I woke up this morning and felt my body ache before I rolled over in bed. Today is a year since the mass shooting at Pulse in Orlando. My heart feels as heavy as the grey skies above Portland, while creep of stress, transition, and grief upon grief pound in my temples.
Today I felt myself going too fast. I felt the pull of not listening to my body, of pushing through, of ignoring pain and letting stress take over my viewfinder. So I took a bath. I poured scented epsom salts into a tub, and lit candles for safety and clarity. I lowered myself into the hot water until all I could hear was my heart beat underwater.
I tried to listen while my heart pounded, tried to let go of everything outside that moment. The water began to grow cold, and I poured in hot water by my toes. I sat there, feeling alone with myself and the couple of sugar ants wandering around the tub.
And I thought about how queer people love each other. I kissed my kneecaps. For myself. For the people I love. For the wonderful complex humans who danced that night at Pulse.
Hands hold so much power and tension in them. Hands are for connection, for healing, for holding, for doing the work. I kissed my fingertips, whispering healing into my body and out into the world.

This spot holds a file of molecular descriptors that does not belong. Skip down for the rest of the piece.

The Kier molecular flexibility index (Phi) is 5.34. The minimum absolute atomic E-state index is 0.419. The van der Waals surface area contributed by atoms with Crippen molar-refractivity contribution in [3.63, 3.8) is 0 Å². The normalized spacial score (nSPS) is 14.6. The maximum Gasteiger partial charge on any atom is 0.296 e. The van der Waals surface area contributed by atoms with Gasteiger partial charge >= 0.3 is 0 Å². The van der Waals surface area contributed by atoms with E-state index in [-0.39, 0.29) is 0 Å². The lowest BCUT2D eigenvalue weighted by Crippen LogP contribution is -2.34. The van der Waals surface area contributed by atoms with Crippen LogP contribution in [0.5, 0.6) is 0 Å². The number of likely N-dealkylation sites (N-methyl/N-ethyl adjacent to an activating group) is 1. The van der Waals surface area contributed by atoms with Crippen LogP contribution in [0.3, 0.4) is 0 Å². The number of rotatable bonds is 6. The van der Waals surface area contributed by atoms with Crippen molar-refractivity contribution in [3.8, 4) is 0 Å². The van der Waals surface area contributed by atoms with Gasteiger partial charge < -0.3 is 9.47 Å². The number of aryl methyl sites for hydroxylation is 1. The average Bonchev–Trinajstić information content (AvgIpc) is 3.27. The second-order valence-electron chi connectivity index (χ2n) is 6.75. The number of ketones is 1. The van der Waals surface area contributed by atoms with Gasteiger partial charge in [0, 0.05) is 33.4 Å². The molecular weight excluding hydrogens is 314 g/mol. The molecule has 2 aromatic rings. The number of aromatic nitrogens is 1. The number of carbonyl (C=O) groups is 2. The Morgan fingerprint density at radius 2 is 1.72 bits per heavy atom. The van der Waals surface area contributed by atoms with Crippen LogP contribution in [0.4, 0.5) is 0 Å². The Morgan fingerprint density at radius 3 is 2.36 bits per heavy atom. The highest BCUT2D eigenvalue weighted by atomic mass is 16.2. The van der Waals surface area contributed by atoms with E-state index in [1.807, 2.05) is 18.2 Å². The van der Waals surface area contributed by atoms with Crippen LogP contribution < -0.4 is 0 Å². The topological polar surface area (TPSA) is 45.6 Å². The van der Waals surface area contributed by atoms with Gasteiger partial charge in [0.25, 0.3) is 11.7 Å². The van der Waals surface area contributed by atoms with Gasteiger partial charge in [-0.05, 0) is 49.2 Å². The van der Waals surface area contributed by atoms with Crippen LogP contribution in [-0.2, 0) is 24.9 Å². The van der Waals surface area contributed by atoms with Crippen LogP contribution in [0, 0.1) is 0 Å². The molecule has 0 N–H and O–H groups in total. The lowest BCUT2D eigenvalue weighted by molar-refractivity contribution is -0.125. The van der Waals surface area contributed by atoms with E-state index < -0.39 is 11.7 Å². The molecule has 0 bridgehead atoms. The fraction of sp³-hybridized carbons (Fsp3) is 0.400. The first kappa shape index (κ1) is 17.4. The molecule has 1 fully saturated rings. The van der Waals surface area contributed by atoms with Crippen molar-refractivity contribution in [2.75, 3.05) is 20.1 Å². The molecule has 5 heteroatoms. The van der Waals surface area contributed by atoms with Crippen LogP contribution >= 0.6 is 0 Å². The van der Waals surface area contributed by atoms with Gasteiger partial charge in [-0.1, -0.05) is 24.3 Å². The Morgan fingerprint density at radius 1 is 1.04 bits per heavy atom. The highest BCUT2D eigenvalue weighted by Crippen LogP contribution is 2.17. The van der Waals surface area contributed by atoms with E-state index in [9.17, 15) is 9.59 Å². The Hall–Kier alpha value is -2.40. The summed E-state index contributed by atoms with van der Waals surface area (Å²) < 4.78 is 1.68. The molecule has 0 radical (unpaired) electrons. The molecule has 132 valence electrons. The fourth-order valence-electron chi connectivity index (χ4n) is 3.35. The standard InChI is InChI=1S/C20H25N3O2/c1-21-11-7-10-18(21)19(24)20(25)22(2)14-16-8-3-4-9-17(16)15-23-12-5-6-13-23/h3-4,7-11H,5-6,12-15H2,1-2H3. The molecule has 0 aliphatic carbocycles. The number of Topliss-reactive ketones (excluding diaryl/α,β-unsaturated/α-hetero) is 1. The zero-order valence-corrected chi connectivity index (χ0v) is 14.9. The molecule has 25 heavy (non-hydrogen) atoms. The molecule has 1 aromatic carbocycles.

After the shooting last year, I went to see my spiritual director. I carried with me in my body the knowledge of queer family and love, community and connection. And the bitter, awful, violence felt like waves across our community. After we talked for a while, she put her hands on my shoulders and set to work clearing out my energy. While I sat there in a sea of suffering I don’t even fully understand, she said “oh honey, you have Orlando written all over you.”
This weekend I went to a wedding and danced until the sky turned dark. The night before I cried through the full moon. All day Saturday I could feel my stomach churn and protest until finally in the middle of the night at 4am, everything came out. And I sat there shaking for long time. I’m not sick, and while the combo of wine, dancing, and many snacky foods in a day can certainly lead to such an outcome, this felt like more.
This weekend I read Alice Walker’s book, Now is the Time to Open Your Heart. There’s this scene where the main character Kate is vomiting on the side of the river, mid river rafting journey. She reflects on how, as her body literally empties itself, she is letting go and dislodging years of the stuck and crowded grief of her life. With every retch, things buried deep within her finally find their way loose, and she leaves them by the side of the river.
As I sat in my bed at 4am, trying to calm my empty body, I thought about Kate and all of the stuck things I want to be freed from. I thought about the way our bodies hold and carry trauma, grief, violence, tension, stress, pain – both what is ours individually, and also the collective weight we carry.
Queer fam, I hope that we can be kind to our bodies and to each other today. I hope that we never stop dancing. There’s a candle lit in my heart and my home for you today. A candle for safety and hope. I love you.